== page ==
Talking Shop: Can Microsoft deliver on Gates’ security promise?
On Jan. 15, 2002, Bill Gates sent an internal e-mail memo with the subject Trustworthy Computing, which was intended to change the way Microsoft creates software. In the memo, Microsoft’s chairman and chief software architect admitted to something that everyone in IT already knew: There is a lot of sloppy coding in Microsoft’s software. The memo also acknowledged that if this doesn’t change, no one will trust the .NET platform enough to use it.
The crux of this memo
In part, the e-mail says, “[In a decade, computers] will be an integral and indispensable part of almost everything we do. Microsoft and the computer industry will only succeed in that world if CIOs, consumers, and everyone else sees that Microsoft has created a platform for Trustworthy Computing.”
Gates defines “Trustworthy Computing” as “computing that is as available, reliable, and secure as electricity, water services, and telephony.” He also equates success for the computer industry with what Microsoft does.
For the first two decades of its existence, Microsoft’s business depended on selling software for individual PCs. However, Gates is now trying to change the world’s largest software company to a service company that provides software for a fee over the world’s public and private networks. To do this, he will have to alter Microsoft’s reputation from that of a company that paid little attention to security and often peddled buggy programs to a software publisher of world-class quality that can win the trust of IT professionals and computer users around the world.
While some people are describing this memo as mostly PR hype, keep in mind that the last “policy” memo he sent out two years ago outlined the .NET strategy. That strategy may have essentially flopped so far because people don’t trust either Microsoft’s intentions or the quality of its software. But there is no doubt that .NET has been the company’s main focus over the past several years and will continue to dominate its efforts for the foreseeable future.
Remember, too, that Gates sent a 1995 policy memo that changed the company’s focus from office- and LAN-centric software to the Internet. Is there any doubt that this reflected a real change in the direction Microsoft took in the late 90s, despite its many naysayers?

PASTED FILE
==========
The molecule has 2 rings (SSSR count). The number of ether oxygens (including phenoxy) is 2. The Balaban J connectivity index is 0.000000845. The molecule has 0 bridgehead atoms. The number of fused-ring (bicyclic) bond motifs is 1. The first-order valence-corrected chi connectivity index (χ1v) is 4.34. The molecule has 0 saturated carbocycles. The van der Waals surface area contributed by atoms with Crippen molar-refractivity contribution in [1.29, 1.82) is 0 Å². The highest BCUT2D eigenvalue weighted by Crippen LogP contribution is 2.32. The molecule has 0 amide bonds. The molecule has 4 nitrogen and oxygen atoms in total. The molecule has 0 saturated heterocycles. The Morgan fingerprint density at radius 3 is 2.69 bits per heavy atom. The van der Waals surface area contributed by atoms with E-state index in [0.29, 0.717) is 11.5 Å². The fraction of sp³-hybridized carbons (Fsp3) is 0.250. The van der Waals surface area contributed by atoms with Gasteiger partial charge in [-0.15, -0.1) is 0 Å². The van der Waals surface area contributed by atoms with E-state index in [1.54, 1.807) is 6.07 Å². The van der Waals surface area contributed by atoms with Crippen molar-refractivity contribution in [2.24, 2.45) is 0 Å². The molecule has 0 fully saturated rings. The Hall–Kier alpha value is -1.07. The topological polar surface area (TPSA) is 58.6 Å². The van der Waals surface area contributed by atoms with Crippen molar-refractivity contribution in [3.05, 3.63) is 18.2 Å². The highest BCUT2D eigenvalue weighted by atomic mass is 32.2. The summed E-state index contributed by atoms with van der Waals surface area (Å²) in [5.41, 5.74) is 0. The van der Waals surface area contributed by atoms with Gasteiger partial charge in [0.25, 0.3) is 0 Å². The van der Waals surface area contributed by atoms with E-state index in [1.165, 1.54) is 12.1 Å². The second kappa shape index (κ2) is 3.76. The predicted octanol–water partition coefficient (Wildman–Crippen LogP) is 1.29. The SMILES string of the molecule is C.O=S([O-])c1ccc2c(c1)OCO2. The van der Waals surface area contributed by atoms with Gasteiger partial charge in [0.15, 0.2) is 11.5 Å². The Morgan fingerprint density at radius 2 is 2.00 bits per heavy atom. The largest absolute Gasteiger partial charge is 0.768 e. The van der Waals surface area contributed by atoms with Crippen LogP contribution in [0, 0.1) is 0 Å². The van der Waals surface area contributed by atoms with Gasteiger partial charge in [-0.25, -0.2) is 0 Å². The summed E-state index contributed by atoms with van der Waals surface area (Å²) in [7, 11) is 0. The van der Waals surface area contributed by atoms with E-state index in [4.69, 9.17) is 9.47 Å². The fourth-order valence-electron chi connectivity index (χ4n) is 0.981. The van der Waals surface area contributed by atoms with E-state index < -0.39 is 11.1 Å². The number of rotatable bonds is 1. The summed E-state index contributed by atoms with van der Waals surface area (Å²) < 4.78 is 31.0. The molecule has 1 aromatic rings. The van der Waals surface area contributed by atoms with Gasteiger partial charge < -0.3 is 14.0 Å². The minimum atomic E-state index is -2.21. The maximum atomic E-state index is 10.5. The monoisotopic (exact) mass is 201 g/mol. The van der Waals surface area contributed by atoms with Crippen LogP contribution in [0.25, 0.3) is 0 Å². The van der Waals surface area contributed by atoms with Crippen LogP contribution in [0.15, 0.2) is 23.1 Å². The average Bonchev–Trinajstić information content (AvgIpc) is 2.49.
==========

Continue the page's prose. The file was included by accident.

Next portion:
Can Microsoft get secure?
Although many of you may not believe Bill Gates when he says the company will now focus on security and producing bulletproof code, I believe his intentions are to accomplish just that. What else can Microsoft do? Is there any important feature that Windows or Office lacks other than trustworthiness?
I’m not saying Microsoft can actually make its software secure, but it’s easy to see that the future lies with collaborative technology and Web services. Microsoft’s market domination is threatened if companies and government agencies won’t risk using its heretofore buggy and insecure software.
Those who haven’t been around quite as long as I have may not realize just how many times people and companies have underestimated Gates’ leadership in the past. Under his guidance, Microsoft has defeated the giants and upstarts and the incumbents and techno-marvels, from IBM to Apple to Netscape. I don’t think that we should completely rule out the possibility that Gates could pull off another coup and win the emerging Web services battle.
What Gates’ memo really says is that Microsoft is about to devote a large portion of its massive resources to making its software both stable and secure. Whether it’s actually possible to do this with such massive programs that carry so much legacy baggage is another question entirely. If anyone can do it, I’d bet on Microsoft. But ultimately, I doubt whether anyone can make Microsoft code really secure or relatively bug-free without rewriting the entire code base.
Microsoft is caught between a rock and a hard place. Its programs and operating systems provide the functionality and user-friendly features people demand. Yet in many instances, these features create some of the worst security problems. When Microsoft makes things more restrictive—and hence more secure—it gets complaints that the software won’t let users do what they need to do. For example, Microsoft recently tried to change the way Outlook handles common attachment types that carry most worms or viruses. Some security experts praised this move, but a lot of users complained that the new Outlook was too restrictive.
As IT professionals and consumers are starting to demand secure software with fewer bugs, Gates says that Microsoft stands ready to supply the code. In order to make this work, Microsoft must completely change the way it creates software. The company has always relied on beta and first release testing to identify coding errors. Obviously, this has led to a lot of vulnerabilities, since problems aren’t uncovered before the software is in use.
To produce really secure or bug-free code, the emphasis must change to one of writing good code in the first place and testing it extensively before its public release. This may sound obvious, but is also an expensive and slow way to produce code. Look for Microsoft to reengineer its development process along these lines. If it doesn’t, Trustworthy Computing will be an empty promise, and Microsoft’s day in the sun will pass.
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